October Moment: Gordon sends Game 1 to extras
When Eric Hosmer misplayed an eighth-inning chopper down the line Tuesday night, giving New York a one-run lead, the Mets had exactly what they wanted. Manager Terry Collins would bring in closer Jeurys Familia to finish off the final three outs in Game 1 of the World Series at Kansas City, but it didn’t work out that way as the Royals rallied in the bottom of the ninth and claimed a 5-4 victory in 14 innings.
Given what the Mets have seen from their closer over the past few months, having Familia hold a lead seemed like just about the surest thing in baseball. As Jeff Sullivan noted two weeks ago, the recent version of Familia has been even better than his season numbers suggest. In mid-August, Familia added a split-finger to his repertoire.
Familia didn’t throw a single splitter from May 21 through Aug. 7, then started working the pitch in regularly starting with his appearance on Aug. 10. Below are his numbers since then and include the postseason:
In the equivalent of about half a season’s worth of work, Familia had been as good as any reliever in baseball, racking up five strikeouts for every walk while also inducing groundballs on 60 percent of his batted balls. With the splitter, he’d been the Mets version of the Royals’ Wade Davis, the kind of guy one would expect to blow every hitter away as soon as he steps on the mound. After Salvador Perez grounded weakly to shortstop to lead off the bottom of the ninth on Tuesday, a Mets victory felt inevitable.
The Royals had two outs left and they were sending up their eighth and ninth hitters against a lights-out closer who hadn’t blown a save since July. Kansas City’s Alex Gordon is better than most players who hit eighth, but the Royals are hitting him this low in the order because he’s almost certainly still playing at something less than 100 percent. After missing two months with a groin strain, he hit just .250/.327/.365 in September, and was hitting a pedestrian .250/.325/.417 in the postseason. Never a big power guy, Gordon has been reduced to slap-hitter status since his return, and isn’t currently the threat that his name might suggest.
Familia didn’t even have to go after Gordon if he didn’t want to, since the on-deck hitter was defensive replacement Paulo Orlando, a right-handed hitter who posted a .269 on-base percentage this year. If Familia pitched around Gordon and ended up walking him, Familia would have an easy out in Orlando followed by Alcides Escobar, another right-handed batter who almost certainly would go after Familia’s splitter in the dirt and probably hit a groundball that the Mets could turn into a game-ending out.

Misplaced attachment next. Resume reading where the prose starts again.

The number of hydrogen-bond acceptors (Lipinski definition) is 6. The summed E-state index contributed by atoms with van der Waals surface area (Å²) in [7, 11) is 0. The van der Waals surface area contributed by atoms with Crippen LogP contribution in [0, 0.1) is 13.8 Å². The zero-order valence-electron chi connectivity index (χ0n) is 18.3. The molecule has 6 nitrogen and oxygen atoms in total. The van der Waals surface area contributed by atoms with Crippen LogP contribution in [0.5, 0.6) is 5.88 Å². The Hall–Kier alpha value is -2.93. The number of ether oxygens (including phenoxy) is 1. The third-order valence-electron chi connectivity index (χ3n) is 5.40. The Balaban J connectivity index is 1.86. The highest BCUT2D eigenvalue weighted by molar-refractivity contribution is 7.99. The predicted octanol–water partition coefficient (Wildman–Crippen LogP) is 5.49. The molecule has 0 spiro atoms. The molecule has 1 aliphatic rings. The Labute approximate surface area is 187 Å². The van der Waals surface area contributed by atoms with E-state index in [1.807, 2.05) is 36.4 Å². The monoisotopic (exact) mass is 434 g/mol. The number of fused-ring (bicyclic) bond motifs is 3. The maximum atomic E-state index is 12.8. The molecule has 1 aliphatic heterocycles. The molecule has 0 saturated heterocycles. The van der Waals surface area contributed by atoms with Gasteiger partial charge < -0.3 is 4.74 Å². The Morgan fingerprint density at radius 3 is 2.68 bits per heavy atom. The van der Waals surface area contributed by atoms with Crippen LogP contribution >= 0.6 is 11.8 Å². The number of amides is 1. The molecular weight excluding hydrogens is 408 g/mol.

But given how dominant Familia has been, pitching around a wounded No. 8 hitter with minimal power might have been overthinking it. Instead, the Mets closer decided to go right after Gordon. Well, sort of. As an added wrinkle, he decided to try and throw off Gordon’s timing by hurrying his delivery — the so-called "quick pitch." By eliminating most of the pause between coming set and going into his delivery while throwing a 97-mph fastball, Familia hoped to sneak a 1-1 pitch past Gordon to get into a two-strike count where he could then expand the zone and get Gordon to chase a splitter.
Only Gordon saw that Familia had quick-pitched previous batter Perez, and Gordon prepared himself for the possibility in his own at-bat. So, when Familia came in with the 1-1 fastball, Gordon wasn’t off balance, and was able to take a solid good swing at it. This was the result:
Familia said when he quick pitched Gordon, he knew right away he made a bad pitch.
— Marc Carig (@MarcCarig) October 28, 2015
Even at 97, a belt-high fastball in the middle of the plate is a mistake, and Gordon didn’t miss it. A few seconds after Familia’s decision to try tricking Gordon with a timing play, instead of simply going after him with stuff and location, the Mets lead was gone, and yet another epic Royals comeback was on. We’ll never know what might have been had Familia just trusted his stuff, locating his fastball (or split-finger) down at the bottom of the zone, where hitters have had no success against the closer. But instead, Familia went for a deception play, and Gordon made him pay dearly for it.